12/02/19 5:08pm

Some scenes from two very intense days of eating and touring Tokyo, including deluxe salmon onigiri, Senso-ji temple, Asakusa noir, and breakfast omakase at Toyosu Fish Market.

As some of you may know I recently took a whirlwind trip to Japan where I visited Tokyo, Hakata, Kurume, and perhaps my favorite destination of all the charming town of Hirokawamachi in the space of four days. The trip was organized by my good friend Kazuko Nagao, the Okonomiyaki Queen of NYC, and sponsored by the local government of Hirokawamachi. Before getting into the wonders of Hirokawamachi—and there are many, from artisanal textiles to amazing matcha—this installment takes a look at what I ate in Tokyo. I would like to thank Kazuki Chito of @mcnaieatmecrazy who graciously guided me around Tokyo.

I’d arrived in Tokyo late the night before and hit the ground eating as best as I could. That is to say I ordered a sea bream ochazuke and some grapefruit juice from room service. The dashi broth poured over rice and fish proved most restorative after a long flight.

Luckily Kazuko-san picked a hotel attached to the Haneda Airport. Not only was this convenient for arrival, it was convenient for breakfast. Haneda’s domestic terminal and its shops lay just outside the hotel’s doors and is eerily calm and serene in the early morning. I quickly found Sato Suisan a gourmet rice ball stand. I was particularly impressed to see a gent making fresh onigiri with ikura, or salmon roe. I also took note of a really cute airplane-shaped bento named for the Blue Impulse (Burū Inparusu) the Japan Air Self-Defense Force’s equivalent of America’s Blue Angels.

Next time I find myself at a Tokyo airport snack shop I’m getting a Blue Impulse bento box!

The ikura onigiri—still warm and packed with salmon roe and salmon—was a fine breakfast, but by the time we got to Asakusa at 1:30 p.m., I was pretty hungry. “This is my favorite place for tonkotsu ramen,” Kazuki-kun said as we entered Urimbo. “It’s Hakata style,” he pointed out as he ordered the noodle with egg. I quickly took my guide’s lead and copied his order. Even though the broth was rich, it was cleaner tasting and less unctuous than tonkotsu I’ve had in the States. It knocked out the remnants of a lingering cold I’d brought to Japan from New York City. (more…)

11/07/19 7:46pm

A bodacious haul of Japanese KitKats from Flushing’s Teso Life.

Now that fall’s here in full force I paid a visit to Teso Life in downtown Flushing to see if the purveyor of Japanese junk food had that most autumnal of Japanese KitKats—Kuranberi Almond KitKat. The dark chocolate covered wafers topped with toasty almonds and chewy sweet bits of cranberry are my all time favorite Japanese flavor.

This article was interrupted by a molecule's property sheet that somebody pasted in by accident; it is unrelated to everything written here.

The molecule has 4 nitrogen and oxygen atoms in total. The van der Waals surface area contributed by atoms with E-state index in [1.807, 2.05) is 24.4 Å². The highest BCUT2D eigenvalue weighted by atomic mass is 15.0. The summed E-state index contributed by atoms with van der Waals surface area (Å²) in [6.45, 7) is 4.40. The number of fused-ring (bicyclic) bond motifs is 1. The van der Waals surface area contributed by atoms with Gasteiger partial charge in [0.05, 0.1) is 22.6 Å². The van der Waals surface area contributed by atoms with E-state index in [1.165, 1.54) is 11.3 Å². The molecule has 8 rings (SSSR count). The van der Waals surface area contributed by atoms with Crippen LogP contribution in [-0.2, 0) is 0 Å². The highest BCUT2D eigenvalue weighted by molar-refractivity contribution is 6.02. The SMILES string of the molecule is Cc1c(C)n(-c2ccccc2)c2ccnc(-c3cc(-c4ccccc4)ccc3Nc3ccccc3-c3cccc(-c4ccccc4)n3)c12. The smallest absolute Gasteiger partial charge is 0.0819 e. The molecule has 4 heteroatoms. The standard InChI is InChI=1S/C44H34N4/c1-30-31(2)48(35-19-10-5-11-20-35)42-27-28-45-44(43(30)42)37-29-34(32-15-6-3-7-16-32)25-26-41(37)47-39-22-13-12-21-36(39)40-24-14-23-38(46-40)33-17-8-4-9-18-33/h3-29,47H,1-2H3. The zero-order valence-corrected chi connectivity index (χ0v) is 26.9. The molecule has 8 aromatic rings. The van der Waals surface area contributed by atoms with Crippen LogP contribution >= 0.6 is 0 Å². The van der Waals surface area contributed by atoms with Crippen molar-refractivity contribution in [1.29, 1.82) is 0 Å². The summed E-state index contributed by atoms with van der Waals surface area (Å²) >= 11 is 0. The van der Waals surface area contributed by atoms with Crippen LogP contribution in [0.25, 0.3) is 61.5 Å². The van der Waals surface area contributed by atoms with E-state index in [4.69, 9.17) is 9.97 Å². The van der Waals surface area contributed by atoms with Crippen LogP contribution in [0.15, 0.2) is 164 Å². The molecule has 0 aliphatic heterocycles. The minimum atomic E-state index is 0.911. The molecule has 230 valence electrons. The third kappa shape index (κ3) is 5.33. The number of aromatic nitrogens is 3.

There were no cranberry KitKats to be found at Teso, but I did see several  I’ve never encountered before: Setouchi Shio ando Lemon or Setouchi Sea Salt and Lemon; Ikinari Dango, named for a snack of sweet potato and red bean wrapped in mochi that’s popular in Kumamoto; Sakura Nihonshu or Sakura Japanese Sake; and Sutoroberii Chiizukeki Aji, or Strawberry Cheese Cake.

My favorites were the surprisingly refreshing lemon and strawberry cheesecake, which are both excellent chilled. Don’t worry if there’s no Japanese grocer near you, you can score your own Japanese KitKats and other goodies on my Amazon Store. Here’s what I’d really like to know though, what’s your favorite Japanese KitKat. Let me know in the comments!

11/19/13 10:28am

North Indian "mirch" (hot green chilies) front and center, with laal mirch (ground red chilies) in the background. Photo by Anne Noyes Saini.
Front: hot green peppers (called mirch in Hindi and Urdu). Back: ground red pepper.

Welcome to the third installment of C+M’s ongoing series of audio guides on how to order authentically spicy food in ethnic restaurants.

As a service to C+M readers I’m compiling a series of audio guides demonstrating phrases in several relevant languages, which can be used to navigate ordering situations fraught with tricky cultural and language barriers.

If (like me) you’ve ever tried to order a spicy dish in a restaurant and been refused (or served a clearly less spicy version), this series of audio features is for you. (more…)